Here is the "soft launch" definition from Wikipedia; of course you don't completely trust Wikipedia, but it's a first start, especially when you credit it.
Soft launching is the method of launching a missile (such as an anti-tank guided missile) in such a way that the rocket motor ignites outside of the launch tube; the missile is ejected non-explosively. The point is to minimize the risk of damage to the launcher by maintaining a safe distance. Contrast this with hard launching. A similar concept called cold launch was pioneered by the Soviets for application in vertical launch system clusters on board ships.
Soft launching lets you tweak and revise. You get the word out there and you gauge interest. You know what works and what doesn’t.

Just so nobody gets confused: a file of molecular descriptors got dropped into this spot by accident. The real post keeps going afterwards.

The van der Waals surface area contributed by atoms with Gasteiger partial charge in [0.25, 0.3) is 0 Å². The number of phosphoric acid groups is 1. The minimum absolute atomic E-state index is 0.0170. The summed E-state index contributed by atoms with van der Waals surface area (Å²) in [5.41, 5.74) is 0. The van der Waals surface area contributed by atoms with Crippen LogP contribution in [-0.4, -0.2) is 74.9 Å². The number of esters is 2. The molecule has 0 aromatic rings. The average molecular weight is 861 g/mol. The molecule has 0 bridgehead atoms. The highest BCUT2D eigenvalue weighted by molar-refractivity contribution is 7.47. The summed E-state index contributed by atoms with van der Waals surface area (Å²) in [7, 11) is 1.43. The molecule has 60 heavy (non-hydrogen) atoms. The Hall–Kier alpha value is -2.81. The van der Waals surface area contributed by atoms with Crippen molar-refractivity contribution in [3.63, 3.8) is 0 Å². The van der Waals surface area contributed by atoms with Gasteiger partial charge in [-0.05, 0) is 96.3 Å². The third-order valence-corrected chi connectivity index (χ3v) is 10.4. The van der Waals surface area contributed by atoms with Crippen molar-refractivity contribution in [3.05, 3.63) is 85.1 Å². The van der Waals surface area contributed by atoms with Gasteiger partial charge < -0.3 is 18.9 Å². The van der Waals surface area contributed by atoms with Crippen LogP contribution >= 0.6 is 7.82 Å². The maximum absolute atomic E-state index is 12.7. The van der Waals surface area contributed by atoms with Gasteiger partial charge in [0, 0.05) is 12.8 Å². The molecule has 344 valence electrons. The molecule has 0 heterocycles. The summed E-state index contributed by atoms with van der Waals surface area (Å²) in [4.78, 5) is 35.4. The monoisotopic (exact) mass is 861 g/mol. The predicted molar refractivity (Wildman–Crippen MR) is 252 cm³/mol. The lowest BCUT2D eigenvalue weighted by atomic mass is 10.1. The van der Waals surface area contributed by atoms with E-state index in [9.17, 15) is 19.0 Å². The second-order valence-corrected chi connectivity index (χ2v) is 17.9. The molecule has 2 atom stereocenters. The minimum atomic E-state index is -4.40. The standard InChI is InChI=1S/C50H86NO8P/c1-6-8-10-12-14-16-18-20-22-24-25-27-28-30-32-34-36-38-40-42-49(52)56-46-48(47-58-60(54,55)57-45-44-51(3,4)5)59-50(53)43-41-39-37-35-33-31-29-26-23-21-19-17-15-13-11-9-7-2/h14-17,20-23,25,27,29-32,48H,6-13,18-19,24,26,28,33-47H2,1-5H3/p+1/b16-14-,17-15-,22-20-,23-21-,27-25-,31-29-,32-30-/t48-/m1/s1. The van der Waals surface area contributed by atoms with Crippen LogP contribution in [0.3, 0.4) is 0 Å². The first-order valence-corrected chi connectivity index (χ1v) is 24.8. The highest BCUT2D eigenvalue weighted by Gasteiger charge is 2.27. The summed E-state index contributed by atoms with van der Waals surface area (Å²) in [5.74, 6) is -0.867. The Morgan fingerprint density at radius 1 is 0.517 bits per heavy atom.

Plus, you get to make mistakes while you’re still in the shadows. Messing up in front of a smaller crowd means you’ll be better off when the bright lights eventually do shine upon you.
The hype cycle now lasts less than a day. Take yesterday’s over-hyped launch of stealth search startup Cuil, which was quickly followed by a backlash when everyone realized that it was selling a bill of goods. This was entirely the company’s own fault. It pre-briefed every blogger and tech journalist on the planet, but didn’t allow anyone to actually test the search engine before the launch.